In the future, workshop participants and design professionals in Japan and the United States will likely benefit from technical papers which explore the differences between Japanese and American seismic design practice, including the reasoning behind the use of larger shear coefficients in Japan (as documented in early workshop case studies), updates to those criteria, and current code criteria in Japan regarding the estimation of damping in real structures -- a largely ignored parameter in U.S. design practice.
|Selected Previous Workshops|
|ATC-15-16||17th U.S.-Japan-New Zealand Workshop on the improvement of Structural Engineering and Resilience||Queenstown, New Zealand|
|ATC-15-15||16th U.S.-Japan-New Zealand Workshop on the improvement of Structural Engineering and Resiliency||Nara, Japan|
|ATC-15-14||15th U.S.-Japan Workshop on the improvement of Structural Engineering and Resiliency||Kohala Coast, Hawaii|
|ATC-15-13||14th U.S.-Japan Workshop on the improvement of Structural Engineering and Resiliency||Maui, Hawaii|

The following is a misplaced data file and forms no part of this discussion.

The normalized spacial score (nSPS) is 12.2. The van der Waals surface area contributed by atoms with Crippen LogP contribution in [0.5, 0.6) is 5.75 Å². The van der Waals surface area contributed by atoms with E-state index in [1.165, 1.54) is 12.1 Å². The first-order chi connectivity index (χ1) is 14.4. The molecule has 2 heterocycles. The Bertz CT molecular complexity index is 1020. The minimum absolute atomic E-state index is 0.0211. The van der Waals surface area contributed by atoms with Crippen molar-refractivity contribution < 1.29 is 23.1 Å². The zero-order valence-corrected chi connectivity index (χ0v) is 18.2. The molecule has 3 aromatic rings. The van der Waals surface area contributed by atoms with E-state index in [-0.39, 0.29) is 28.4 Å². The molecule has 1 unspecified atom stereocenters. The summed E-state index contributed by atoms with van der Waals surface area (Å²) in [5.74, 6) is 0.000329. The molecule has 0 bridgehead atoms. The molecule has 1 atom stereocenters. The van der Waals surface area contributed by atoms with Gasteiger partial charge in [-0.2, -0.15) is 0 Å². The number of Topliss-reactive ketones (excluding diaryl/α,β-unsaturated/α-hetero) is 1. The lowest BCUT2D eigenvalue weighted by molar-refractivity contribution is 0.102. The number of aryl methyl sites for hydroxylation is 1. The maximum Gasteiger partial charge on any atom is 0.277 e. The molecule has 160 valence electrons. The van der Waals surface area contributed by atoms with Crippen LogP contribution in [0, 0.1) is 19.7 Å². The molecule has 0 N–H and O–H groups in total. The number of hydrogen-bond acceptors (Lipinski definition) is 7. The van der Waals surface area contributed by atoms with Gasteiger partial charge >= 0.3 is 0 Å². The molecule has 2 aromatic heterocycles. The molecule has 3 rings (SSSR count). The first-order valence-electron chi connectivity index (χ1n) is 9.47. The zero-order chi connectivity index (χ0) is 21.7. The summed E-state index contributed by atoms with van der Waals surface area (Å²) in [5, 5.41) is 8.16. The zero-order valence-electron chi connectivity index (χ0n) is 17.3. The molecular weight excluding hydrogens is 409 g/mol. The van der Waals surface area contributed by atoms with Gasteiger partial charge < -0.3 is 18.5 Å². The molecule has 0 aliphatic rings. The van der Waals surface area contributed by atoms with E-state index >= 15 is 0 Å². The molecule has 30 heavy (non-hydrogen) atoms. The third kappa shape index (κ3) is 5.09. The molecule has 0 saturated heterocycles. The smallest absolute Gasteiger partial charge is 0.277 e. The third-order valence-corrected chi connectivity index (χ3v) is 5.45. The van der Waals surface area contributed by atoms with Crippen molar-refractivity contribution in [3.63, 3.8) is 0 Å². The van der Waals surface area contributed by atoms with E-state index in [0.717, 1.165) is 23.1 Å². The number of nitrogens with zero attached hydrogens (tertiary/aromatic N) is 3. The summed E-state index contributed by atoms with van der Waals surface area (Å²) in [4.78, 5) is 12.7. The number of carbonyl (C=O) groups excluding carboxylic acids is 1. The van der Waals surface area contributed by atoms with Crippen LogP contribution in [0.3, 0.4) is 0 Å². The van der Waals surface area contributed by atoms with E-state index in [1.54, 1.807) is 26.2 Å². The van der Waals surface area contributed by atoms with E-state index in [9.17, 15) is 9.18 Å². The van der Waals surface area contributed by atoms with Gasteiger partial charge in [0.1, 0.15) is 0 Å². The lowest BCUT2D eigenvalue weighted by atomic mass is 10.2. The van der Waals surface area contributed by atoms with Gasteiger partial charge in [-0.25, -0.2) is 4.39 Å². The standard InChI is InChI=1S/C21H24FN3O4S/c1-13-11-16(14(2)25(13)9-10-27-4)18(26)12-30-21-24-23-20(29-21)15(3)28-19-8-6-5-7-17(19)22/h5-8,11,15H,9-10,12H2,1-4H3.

Christopher Rojahn holds an Engineer’s Degree and a Masters Degree in Civil (Structural) Engineering from Stanford University and a Bachelor of Science Degree in Civil Engineering from Bucknell University. Prior to joining ATC, he served for three years in the Officer Corps of the National Oceanic and Atmospheric Administration (NOAA) and for 10 years as a Research Civil Engineer at the U.S. Geological Survey (USGS) in Menlo Park, California. During his 34-year tenure as ATC’s Executive Director, he served as Principal Investigator/Project Executive/Project Manager on more than 50 major ATC projects. His career also includes memberships and officer positions in various professional associations, including the Earthquake Engineering Research Institute (Board Secretary), California Earthquake Safety Foundation (Board Chair), and Structural Engineers Association of Northern California (Honorary Member). Mr. Rojahn has testified before the U. S. Congress and advised the White House Office of Science and Technology Policy on issues relating to earthquake hazard mitigation. He has also served on oversight panels of various federally sponsored earthquake engineering research programs, including nine years on the Board of Directors/Governance Board of the National Science Foundation (NSF) Network for Earthquake Engineering Simulation (NEES) Program (most recently as Board Chair).